Thursday, June 30, 2011

Close Encounters of the Corporate Kind

Tim: "Like, we know this amazing guy Barry, who's an excellent guy, which we've referred at, and, um, like Barry runs these whole Earth bush workshops, right. What he does..." - from Brainspace' - Tim and Debbie

There used to be a really clever and amusing Australian comedy duo called "Tim and Debbie". In OZ. A hundred years ago.

Tim and Debbie recorded a number of skits and one of my favorites was about their friend, 'Barry'. 'Barry' allegedly made a fortune by driving people to a place in the outback of Australia and "leaving then there".

This was before reality shows, long before shows such as "Survivor". People would pay good money for Barry's wilderness workshop experience - no doubt under the misguided illusion that they were being given the opportunity to "find themselves".

In perfect bogan dialect, the upward inflection pitched exactly right, Tim and Debbie let it be known how much they admired 'Barry'.

"Right, wilderness workshops. He gets a group of really, like, aware sort of committed people who want to find themselves, and he drives them out into the middle of the wilderness ... he just leaves them there you know, and it's really, and,and he only charges two hundred dollars, you know.It's really excellent, you know."

I was reminded of Tim and Deb the other day when a friend of mine launched into a description of something weird and less than wonderful. Something which I hope is not going to be a "trending topic" - to borrow a Twitterism.

Now this friend is not normally given to exaggeration, and so I am inclined to believe her, even though what she described to me appeared to belong on the West, rather than the civilized East Coast where of course, being intelligent women, we both reside.

According to the friend, there's a new sort of human evolving. A "Job Shrink" aka a "Career Facilitator".

And this is what such people do - for $$$ of course.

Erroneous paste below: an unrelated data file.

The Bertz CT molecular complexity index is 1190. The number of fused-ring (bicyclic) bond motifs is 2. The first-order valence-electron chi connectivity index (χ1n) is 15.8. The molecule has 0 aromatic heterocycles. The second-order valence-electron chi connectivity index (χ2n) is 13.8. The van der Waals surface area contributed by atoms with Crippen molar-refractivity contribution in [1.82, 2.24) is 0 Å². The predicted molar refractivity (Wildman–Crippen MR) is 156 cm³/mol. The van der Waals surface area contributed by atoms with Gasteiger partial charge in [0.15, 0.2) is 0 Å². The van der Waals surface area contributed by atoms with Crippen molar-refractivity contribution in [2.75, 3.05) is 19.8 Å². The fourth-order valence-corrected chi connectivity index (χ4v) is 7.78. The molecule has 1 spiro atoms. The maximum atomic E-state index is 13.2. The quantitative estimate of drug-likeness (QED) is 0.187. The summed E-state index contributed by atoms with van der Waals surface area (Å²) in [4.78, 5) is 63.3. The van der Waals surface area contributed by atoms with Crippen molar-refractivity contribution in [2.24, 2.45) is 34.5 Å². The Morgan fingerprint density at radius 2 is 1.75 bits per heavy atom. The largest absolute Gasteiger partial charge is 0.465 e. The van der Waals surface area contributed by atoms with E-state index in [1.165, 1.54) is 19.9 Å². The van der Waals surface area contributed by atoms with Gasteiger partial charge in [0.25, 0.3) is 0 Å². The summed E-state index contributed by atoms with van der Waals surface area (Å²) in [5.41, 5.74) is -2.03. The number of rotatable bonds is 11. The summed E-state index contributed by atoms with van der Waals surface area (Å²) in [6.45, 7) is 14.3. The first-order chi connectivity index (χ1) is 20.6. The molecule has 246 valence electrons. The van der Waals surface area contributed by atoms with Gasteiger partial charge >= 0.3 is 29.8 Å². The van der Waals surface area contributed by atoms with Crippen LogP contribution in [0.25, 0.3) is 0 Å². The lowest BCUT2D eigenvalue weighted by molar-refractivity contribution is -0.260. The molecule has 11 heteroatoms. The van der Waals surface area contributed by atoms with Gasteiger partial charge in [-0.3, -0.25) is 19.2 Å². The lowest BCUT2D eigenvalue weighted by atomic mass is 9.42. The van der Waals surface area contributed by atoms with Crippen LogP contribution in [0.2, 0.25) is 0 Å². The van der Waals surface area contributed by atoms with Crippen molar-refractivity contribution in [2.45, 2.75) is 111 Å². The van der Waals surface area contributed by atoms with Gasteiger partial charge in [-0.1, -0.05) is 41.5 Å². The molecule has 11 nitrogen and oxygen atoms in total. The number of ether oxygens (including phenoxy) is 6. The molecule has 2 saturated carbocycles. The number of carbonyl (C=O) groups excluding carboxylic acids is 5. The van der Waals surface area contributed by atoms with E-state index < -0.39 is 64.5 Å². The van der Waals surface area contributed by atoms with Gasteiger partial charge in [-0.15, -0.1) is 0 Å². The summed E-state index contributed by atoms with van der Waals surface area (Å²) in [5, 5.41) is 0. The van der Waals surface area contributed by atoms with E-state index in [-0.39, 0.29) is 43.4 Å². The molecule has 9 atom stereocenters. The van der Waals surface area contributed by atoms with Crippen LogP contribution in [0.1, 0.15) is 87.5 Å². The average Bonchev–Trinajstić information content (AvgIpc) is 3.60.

Career Facilitators are invited in to corporations who wish to improve on their return from their more highly-paid employees. Once embedded in the organization, the facilitators invite everyone who has anything to do with the targeted employees to attend sessions behind closed doors - one session per highly-paid employee. The only person missing during these sessions is of course, the target - the highly-paid employee.

Once the door is locked the participants are given free reign to say whatever they like about the said employee. All comments are noted and sometime later the victim is called in to hear the news. Oh, and all comments are of course treated as confidential.

I'm not sure what the goals of these work-place encounters are supposed to be. They seem a bit along the lines of the nineteen seventies 'encounter groups'. I hated those groups. You were expected to sit there and listen to people being boring about what was wrong with their own lives and brutally honest about what was wrong with yours. BUT - with encounter groups - you were present when everyone got stuck into you. You KNEW who said what, and didn't have to unwittingly invite enemies to your next party.

Not so with the career facilitator sessions. The victim knows WHAT people said about them, but not WHO said it. You just have to cop it sweet and try to learn from your supposed - or maybe imagined - errors of your ways.

Ah, progress! We have obviously come a long way since the nineteen seventies! Back then encounter groups were up-front and personal.

In 2011 they are behind closed doors and corporate.

1 comment:

Vanessa said...

All true, all true....

and yet it can get even worse, as when the facilitator recommends to the victim to sack their assistant, and the victim blindly does as told, as if that makes any difference in regards to the perception of the victims lousy performance.

Welcome to Corporate Scamerica

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